Striving for Simplicity in Your Songwriting

We recently came across a post online that discussed how to be a better songwriter. The points given really got me thinking about some of the best songs I’ve heard and some of the things many of them have in common.
One attribute I find present in a lot of them is their simplicity. In creating songs, one of the best things you can do is to keep your songwriting as simple as possible. Keeping it simple does not mean lightweight or nonsensical or adding a lot of fluff, it simply means maintaining clarity so that your listeners don’t have to be doing mental gymnastics to keep up.

 

To ensure you’re keeping it simple, there are a few things to keep in mind when writing your songs.

 

1. Visualize your songs in three parts

Keeping this basic song structure in your head is the easiest way to ensure your songs stay simple and are easy to digest by the audience. Most popular songs that are highly listened to use this basic construction, which can come in the form of verse – chorus – verse – chorus – bridge – chorus for example. You can even drop the bridge for some songs or add a “pre-chorus” if needed. Chumbawamba’s “Tubthumping” has a pretty straightforward chorus, followed by a verse and pre-chorus then chorus again. There is a lot of repetition of “I get knocked down…” but this simplicity worked as it was a very popular hit song in the late 1990s.
Structuring your songs this way helps to maintain their simplicity and allows listeners to keep up with the regularity of the parts. In turn, this makes it easier for them to memorize and you do want your songs to be as catchy as possible, don’t you?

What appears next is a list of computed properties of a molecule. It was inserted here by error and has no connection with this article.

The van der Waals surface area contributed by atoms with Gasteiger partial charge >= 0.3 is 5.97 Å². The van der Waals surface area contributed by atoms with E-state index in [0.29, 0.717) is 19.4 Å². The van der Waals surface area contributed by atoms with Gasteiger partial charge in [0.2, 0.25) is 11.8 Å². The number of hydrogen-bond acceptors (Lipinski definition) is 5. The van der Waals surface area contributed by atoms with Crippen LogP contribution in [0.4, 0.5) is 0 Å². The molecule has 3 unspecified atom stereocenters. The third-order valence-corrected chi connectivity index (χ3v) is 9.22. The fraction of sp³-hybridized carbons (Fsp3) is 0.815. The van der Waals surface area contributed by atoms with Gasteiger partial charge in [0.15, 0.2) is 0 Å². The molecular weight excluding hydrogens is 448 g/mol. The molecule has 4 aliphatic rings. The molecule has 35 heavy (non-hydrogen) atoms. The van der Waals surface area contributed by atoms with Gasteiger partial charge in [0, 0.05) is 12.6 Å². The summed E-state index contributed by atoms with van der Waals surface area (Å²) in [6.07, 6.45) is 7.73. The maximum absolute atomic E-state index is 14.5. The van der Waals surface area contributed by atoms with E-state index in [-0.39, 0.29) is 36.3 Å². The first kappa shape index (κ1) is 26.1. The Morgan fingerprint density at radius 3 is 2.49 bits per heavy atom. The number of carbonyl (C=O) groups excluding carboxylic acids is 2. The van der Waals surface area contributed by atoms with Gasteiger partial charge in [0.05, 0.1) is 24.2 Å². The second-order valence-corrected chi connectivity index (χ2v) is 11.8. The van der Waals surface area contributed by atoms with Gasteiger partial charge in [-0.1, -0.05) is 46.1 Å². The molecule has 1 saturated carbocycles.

2. What’s the purpose of your song?

 

This is an important question that your song must answer in order to stick to the point and maintain simplicity. If you decide to write and you have no idea what it is about, then what you will get is an aimless composition that is meandering and possibly confusing to the listener, if it gets that far. Are you writing a song about a particular person, a way of life, a recent happening, or a personal experience? Whatever it is, determining this reason before starting to write is a good practice to have if you’re set on learning ways of how to be a better songwriter. Keep coming back to it until the song is finished.

 

3. Don’t overthink when writing

 

The mind is a beautiful thing but it can also get out of control if you try to think too hard about any one thing. When writing your songs, try not to overthink the lyrics, melody, chord progression or any other element of the song. Listeners are weird creatures and what you think might not work could very well be the part in a song that catches their attention; on the other hand, what you think is the perfect hook could be a turn off. With that said, go with the flow and write what comes to mind. Of course, you should still edit and have someone else listen to it but be confident in your abilities and your song, which will help to prevent you from overthinking.

 

People have short attention spans, so if your song gives them too much to think about, they might just press the skip button or totally avoid it. In an attempt to make their songs sound different from what’s already on the air, some songwriters may try weird song structures and arrangements. You might run the risk of overwriting or straying, which can turn out to be just too much for listeners. Keeping it simple is an essential skill if you want to learn how to be a better song lyricist. It’s what has worked for most songs over the years… it still works today.